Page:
Peterborough is a diverse but united city

Communities stand together in the face of terrorism. This position couldn’t be clearer at present.

The families of those who lost loved ones during the tragic events in London have been in my thoughts, as I am sure they have yours; but from such terrible adversity does come a ray of positivity, and that is in the steadfast, resolute reaction we have seen.

The best response to horrific attacks as took place in Westminster is to make sure we come together in solidarity and not allow any terrorist activity to divide us.

An overwhelming showing of unity has shone all over the UK in the past week and our great city of Peterborough remains united in defiance against such extremism.

We are fortunate to live in a city that has people from all manner of backgrounds, faiths and cultures, many of whom are working together to help build an even more cohesive, united society.

Community cohesion is about recognising that we may not all be the same, but we treat each other with equality, mutual respect and understanding.

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Ensuring we can all enjoy our city

I am proud of the way our city centre looks with many areas surrounding Cathedral Square having recently undergone upgrades and renovation.

With this inviting city centre it is important that we make it a place that everyone is able to enjoy, setting a good impression to residents and visitors alike, and this means ensuring any anti-social behaviour is at an absolute minimum.

This week we announced that an order to give our enforcement officers additional powers to deal with anti-social behaviour is likely to be implemented next month.

It will be an area for the SaferPeterborough Prevention and Enforcement Service team to take forward and the order will give officers the ability to issue a fixed penalty notice to perpetrators of unacceptable behaviour such as littering, begging and unauthorised cycling on Bridge Street.

Other offences under this Public Spaces Protection Order will include spitting, dangerous cycling and drinking in public and fines will be set at £80 with an early repayment option of £60.

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Elizabeth Court deal to provide additional temporary accommodation

Peterborough has seen an increase in the number of households that have been accepted as homeless by the council –  a situation that sadly is being mirrored in many other towns and cities across the UK.

In 2015 the council was supporting approximately 100 households in temporary accommodation; families we owe a full housing duty to and must provide with a home.

That situation has dramatically changed over the past year and we are currently supporting more than 200 households in temporary accommodation. The reasons behind it are complex and a mix of national and local pressures, but it is our responsibility to manage it and support those that we have a duty to.

With limited resources available to us we are faced with some very tough decisions when we determine how we accommodate those in need.

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Pupil’s school places for September announced

The wait to learn whether your child has gained a place at the school of your choice can be nerve racking for any parent.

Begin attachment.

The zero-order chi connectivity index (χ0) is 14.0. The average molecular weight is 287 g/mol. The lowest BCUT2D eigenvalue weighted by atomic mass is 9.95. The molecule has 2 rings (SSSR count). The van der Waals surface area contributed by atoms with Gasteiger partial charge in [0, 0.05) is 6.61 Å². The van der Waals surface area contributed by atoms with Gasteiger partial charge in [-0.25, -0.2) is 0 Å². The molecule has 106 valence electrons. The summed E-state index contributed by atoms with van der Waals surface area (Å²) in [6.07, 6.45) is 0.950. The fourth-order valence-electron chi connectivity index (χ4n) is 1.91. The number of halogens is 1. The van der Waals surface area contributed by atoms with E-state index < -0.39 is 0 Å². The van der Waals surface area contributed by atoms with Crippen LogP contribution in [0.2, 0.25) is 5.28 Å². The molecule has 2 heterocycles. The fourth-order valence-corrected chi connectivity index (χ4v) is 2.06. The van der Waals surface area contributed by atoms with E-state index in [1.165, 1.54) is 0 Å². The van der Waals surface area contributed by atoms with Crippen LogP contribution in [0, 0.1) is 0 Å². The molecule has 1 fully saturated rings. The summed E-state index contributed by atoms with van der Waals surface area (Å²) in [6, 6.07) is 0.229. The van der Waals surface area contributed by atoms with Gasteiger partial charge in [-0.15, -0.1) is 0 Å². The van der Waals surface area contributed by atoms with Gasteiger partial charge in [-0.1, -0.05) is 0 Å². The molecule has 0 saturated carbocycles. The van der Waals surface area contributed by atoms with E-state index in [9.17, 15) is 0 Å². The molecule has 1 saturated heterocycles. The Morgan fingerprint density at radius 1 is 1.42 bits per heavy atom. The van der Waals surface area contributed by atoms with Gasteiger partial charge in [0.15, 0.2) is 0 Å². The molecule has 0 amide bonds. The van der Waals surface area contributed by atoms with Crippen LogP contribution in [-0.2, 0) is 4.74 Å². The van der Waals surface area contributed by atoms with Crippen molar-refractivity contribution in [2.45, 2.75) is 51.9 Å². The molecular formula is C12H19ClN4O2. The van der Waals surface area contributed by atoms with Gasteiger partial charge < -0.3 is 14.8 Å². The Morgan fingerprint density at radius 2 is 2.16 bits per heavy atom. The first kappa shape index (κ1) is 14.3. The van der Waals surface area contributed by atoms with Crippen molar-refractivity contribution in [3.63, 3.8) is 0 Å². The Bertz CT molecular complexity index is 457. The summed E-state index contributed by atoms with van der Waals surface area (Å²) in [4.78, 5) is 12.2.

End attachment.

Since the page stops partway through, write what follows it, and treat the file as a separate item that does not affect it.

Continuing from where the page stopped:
I went through it with my own children and am going through it again now with my grandchildren.

Getting the right school for your child is a key part of them doing well in their education and being able to achieve their full potential. That is why our admissions team works closely with schools and neighbouring authorities to ensure as many parents as possible receive a place for their child at a preferred school.

We have a strong track record of achieving well above the national average for the number of children offered a place at one of their three preferred schools, and I am pleased to see this trend continuing.

This year a total of 2,465 applications were received on time and 98 per cent of pupils have been offered one of their three preferences, with 87 per cent of pupils set to start at their preferred school this September. This is up from 81 per cent in 2014.

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Regeneration will help to bring a new look for the city

Peterborough is the UK’s fourth fastest growing city in the UK and we need to modernise our services, facilities and infrastructure to accommodate this, not least our pathways, roads and highways.

I am proud of the great work that has been going on in our city centre in recent years and months to regenerate areas including Cathedral Square, Cowgate, Bourges Boulevard and, most recently, Lower Bridge Street.

Plans to enhance the look of this busy area around Town Bridge and the magistrates’ court are really starting to take shape as Peterborough Highway Services’ construction team work on the comprehensive city centre refurbishment programme.

Spending time sat in traffic congestion is no-one’s idea of fun and alleviating this is one factor behind the next phase of works which is at Bishop’s Road, extending from the entrance of the Wirrina car park up to the Rivergate roundabout.

We know this area attracts traffic congestion during peak hours so the work will help to improve this and make it a better and safer area to use for pedestrians, cyclists and motorists.

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